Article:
Lob bowling

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In cricket, Lob bowling is a largely disused style of bowling. It became illegal under Law 24.1 to use underarm bowling without prior agreement before the match.

The last regular bowler of lobs in international cricket was George Simpson-Hayward in the period before the First World War and he bowled under arm bowling with a lower trajectory than most earlier lob bowlers, imparting great spin to the ball with constant variation of pace as well.

"The Lobster" Jephson as caricatured by Spy in Vanity Fair, May 1902

Others famous "lobsters" include Digby Jephson. As an underarm bowler he had an action a little like setting a wood in crown green bowling.

It was used in the game in the 19th Century, where trajectory was the most important consideration. Lob bowlers, both right and left-handed, sometimes attempted 'donkey drops', pitching the ball on the stumps from as great a height as possible, preferably with the ball descending behind the batsman standing at the crease.

Sir Arthur Conan Doyle wrote a story about a similar style of bowling called The Story Of Spedegue's Dropper[1]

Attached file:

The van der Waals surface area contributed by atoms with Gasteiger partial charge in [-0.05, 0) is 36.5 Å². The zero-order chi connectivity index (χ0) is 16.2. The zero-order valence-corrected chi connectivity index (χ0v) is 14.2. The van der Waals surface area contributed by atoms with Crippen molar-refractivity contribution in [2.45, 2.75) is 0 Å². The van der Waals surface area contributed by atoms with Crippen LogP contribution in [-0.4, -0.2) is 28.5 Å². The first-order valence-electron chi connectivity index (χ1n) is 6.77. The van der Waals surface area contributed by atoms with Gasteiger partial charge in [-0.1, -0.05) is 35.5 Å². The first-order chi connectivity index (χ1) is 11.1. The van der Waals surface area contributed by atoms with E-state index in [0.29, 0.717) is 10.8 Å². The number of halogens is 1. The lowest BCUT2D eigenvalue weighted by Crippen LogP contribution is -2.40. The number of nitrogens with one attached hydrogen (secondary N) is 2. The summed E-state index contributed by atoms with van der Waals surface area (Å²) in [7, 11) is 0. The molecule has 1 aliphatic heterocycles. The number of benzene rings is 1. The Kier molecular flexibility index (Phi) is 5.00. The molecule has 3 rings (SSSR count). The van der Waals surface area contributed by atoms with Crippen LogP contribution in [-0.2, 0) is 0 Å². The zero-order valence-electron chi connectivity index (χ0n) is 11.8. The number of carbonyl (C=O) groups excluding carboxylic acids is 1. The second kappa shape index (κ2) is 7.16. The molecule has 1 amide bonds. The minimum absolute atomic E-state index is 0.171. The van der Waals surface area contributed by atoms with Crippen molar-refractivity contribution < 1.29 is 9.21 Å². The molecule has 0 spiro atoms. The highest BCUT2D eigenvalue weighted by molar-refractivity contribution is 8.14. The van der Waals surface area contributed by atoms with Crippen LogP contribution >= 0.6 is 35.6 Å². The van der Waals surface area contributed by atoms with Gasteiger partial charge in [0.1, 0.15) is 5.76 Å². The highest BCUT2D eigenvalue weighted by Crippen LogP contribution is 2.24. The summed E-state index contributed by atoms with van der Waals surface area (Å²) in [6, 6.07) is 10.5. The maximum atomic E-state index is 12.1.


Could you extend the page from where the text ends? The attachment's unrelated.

Today the laws pertaining to the bowling of "beamers" would be likely to render that kind of bowling illegal, and it would probably be deemed a no ball. In accordance with Law 42.6b(ii), a slow ball that passes the batsman's shoulder height on the full is a no ball (a fast ball can not pass above the waist on the full (Law 42.6b(i))).

Charles Palmer (1919-2005), who played for Worcestershire and Leicestershire, sometimes used donkey-drops to good effect.

Lob bowling is still sometimes found in village cricket; these deliveries are known as donkey-drops. More usually these are over-arm deliveries[citation needed]; but round-arm is also possible and would more closely approximate a traditional lob.

Notes[edit]

  1. ^ Conan Doyle, Arthur (1928). The Story Of Spedegue's Dropper. Lightning Source Inc. ISBN 1-4254-7720-8. 

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